Having a collection can be very fulfilling. My Mom collects Cat’s Meows, which are little painted wooden buildings with a small black cat painted on each of them. She probably has over a hundred of them all over her kitchen. When she goes on vacation, she’ll often get a new one painted like one of the buildings she visited on her trip. Each one is significant to her in some way or reminds her of a different time in her life.
By the time people are in their 50s many of them have developed a different type of collection; a collection of accounts at various financial institutions with different investments in each of them. There are two varieties of these collectors: intentional and unintentional.
Unintentional account collectors are the folks that changed jobs a few times, have a 401(k) from one job, and a SEP-IRA from another job, that brokerage account they set up with their college buddy who became a stockbroker, and three checking accounts and multiple IRAs all at different banks. The problem is that every one of those accounts probably has different investments and it’s very likely that they don’t have a good understanding of how each account fits in with the other accounts. If you have numerous accounts with different stocks, bonds, or mutual funds that you’ve collected over the years, can you honestly say that you know what your asset allocation is at any point in time? I doubt it.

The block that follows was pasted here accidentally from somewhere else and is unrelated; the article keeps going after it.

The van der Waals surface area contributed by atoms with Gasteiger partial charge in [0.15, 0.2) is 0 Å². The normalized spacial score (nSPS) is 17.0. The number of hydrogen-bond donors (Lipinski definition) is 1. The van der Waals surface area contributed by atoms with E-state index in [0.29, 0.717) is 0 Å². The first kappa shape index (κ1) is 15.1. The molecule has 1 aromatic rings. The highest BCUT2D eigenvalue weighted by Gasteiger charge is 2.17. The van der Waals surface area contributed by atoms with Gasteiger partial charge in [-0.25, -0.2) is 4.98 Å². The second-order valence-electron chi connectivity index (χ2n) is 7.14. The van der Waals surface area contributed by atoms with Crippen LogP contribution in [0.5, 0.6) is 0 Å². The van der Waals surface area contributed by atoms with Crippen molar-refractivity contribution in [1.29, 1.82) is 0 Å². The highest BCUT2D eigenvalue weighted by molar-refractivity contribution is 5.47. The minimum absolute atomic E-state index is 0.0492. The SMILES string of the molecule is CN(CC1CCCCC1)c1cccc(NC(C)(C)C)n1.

Intentional collectors are a slightly rarer breed. Perhaps they’ve heard someone say “Don’t put all your eggs in one basket” and think that means they should have accounts at a number of different financial institutions so their investments are “diversified.” The problem this thinking creates is that they will often own some of the same or similar investments at each financial institution which can result in the illusion of diversification.
In either case, these “collections” of accounts can be confusing. Every financial institution could have different rules and forms. Each financial institution would have their own customer service staff, usernames and passwords and vary in allowable investments. You can multiply each one of these variables by the number of different institutions you work with and you can quickly realize how complicated it can be to keep everything straight in your mind.
We believe that you should pick one institution that you trust and then start the process of consolidating your “collection” there. The biggest advantages of doing this are:
- reduced complexity
- having a consistent service experience
- understanding how your account is actually positioned
- centralized tax reporting
- potentially reduced costs
Managing your investments can be difficult enough at one firm, why add additional complexity by working with multiple financial institutions?